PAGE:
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'Just Another Provocation,' Says Argentina About Thatcher Funeral Snub

Argentina's President Cristina Fernandez.
Javier Soriano
AFP/Getty Images
Argentina's President Cristina Fernandez.

Argentina is shrugging off Britain's decision to leave President Cristina Fernandez off the guest list for the funeral of former British Prime Minister Margaret Thatcher.

"What do I care if I'm not invivted somewhere I never intended to go," Argentina's Foreign Minister Héctor Timerman told Radio Del Plata. "It's just another provocation."

But he also added: "The woman has died; let the family mourn her in peace."

The Guardian reports that the Thatcher family asked the British government to leave Fernandez out of the funeral guest list. The paper explains:

"Until this morning there was official silence in Argentina regarding the death of Thatcher, who is both reviled and respected in the country for her swift military response following Argentina's invasion of the Falkland Islands in 1982.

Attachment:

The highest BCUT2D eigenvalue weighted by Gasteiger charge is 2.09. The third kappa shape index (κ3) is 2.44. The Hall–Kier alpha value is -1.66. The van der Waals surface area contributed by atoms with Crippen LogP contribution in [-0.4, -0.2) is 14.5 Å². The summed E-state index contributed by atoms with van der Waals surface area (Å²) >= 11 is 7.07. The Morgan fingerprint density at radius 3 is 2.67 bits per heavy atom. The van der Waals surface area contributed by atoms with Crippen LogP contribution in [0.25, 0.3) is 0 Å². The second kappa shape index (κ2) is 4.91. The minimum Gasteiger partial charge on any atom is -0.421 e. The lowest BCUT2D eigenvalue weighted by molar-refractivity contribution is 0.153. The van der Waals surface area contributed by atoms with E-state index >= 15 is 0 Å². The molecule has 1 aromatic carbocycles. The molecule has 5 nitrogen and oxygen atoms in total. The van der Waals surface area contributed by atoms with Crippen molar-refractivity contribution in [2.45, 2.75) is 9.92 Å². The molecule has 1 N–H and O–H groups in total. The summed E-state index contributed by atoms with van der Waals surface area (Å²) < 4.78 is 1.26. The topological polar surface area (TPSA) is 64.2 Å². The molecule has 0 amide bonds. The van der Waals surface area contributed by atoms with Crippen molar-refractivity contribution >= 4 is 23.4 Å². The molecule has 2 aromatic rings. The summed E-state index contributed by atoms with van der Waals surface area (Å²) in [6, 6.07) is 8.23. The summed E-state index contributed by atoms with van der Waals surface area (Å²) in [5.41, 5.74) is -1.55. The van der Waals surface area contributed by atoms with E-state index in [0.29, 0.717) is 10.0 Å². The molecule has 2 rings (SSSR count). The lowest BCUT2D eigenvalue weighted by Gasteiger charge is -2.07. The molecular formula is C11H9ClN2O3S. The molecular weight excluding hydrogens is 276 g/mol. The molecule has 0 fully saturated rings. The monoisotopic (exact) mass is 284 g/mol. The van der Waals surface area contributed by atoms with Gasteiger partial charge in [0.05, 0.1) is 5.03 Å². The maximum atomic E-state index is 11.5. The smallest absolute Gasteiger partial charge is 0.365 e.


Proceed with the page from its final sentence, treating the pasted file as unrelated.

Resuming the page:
"Britain defeated Argentina in that brief war, but Thatcher is considered a war criminal by many Argentinians for her order to sink the General Belgrano cruiser even though it was outside the UK-declared exclusion zone, resulting in the loss of 323 lives. At the same time, she is held in esteem by others because the swift defeat resulted in humiliation and the collapse of the bloody military dictatorship that ruled Argentina at the time."

As we've reported, the relationship between Argentina and the United Kingdom has been tense lately. Fernandez even called on the newly-minted Argentine pope to mediate the dispute.

The BBC has a full story on who did get an invitation to the funeral.

There's also another bit of news about Argentina today: The BBC says Uruguay's President José Mujica has apologized for calling Fernandez an "old hag" during an off-mic moment.

The BBC reports Mujica offered his "heartfelt apologies" during a radio interview, then explained he can sometimes be rough:

"'We can't avoid that our daily and intimate manner of speaking is sometimes rough,' he said, adding that it has been shaped by spending many years in prison cells and detention.

"'This kind of language is miles away from public speeches, from the press. It has only to do with intimate relationships between very few.'"

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Eyder Peralta is NPR's East Africa correspondent based in Nairobi, Kenya.
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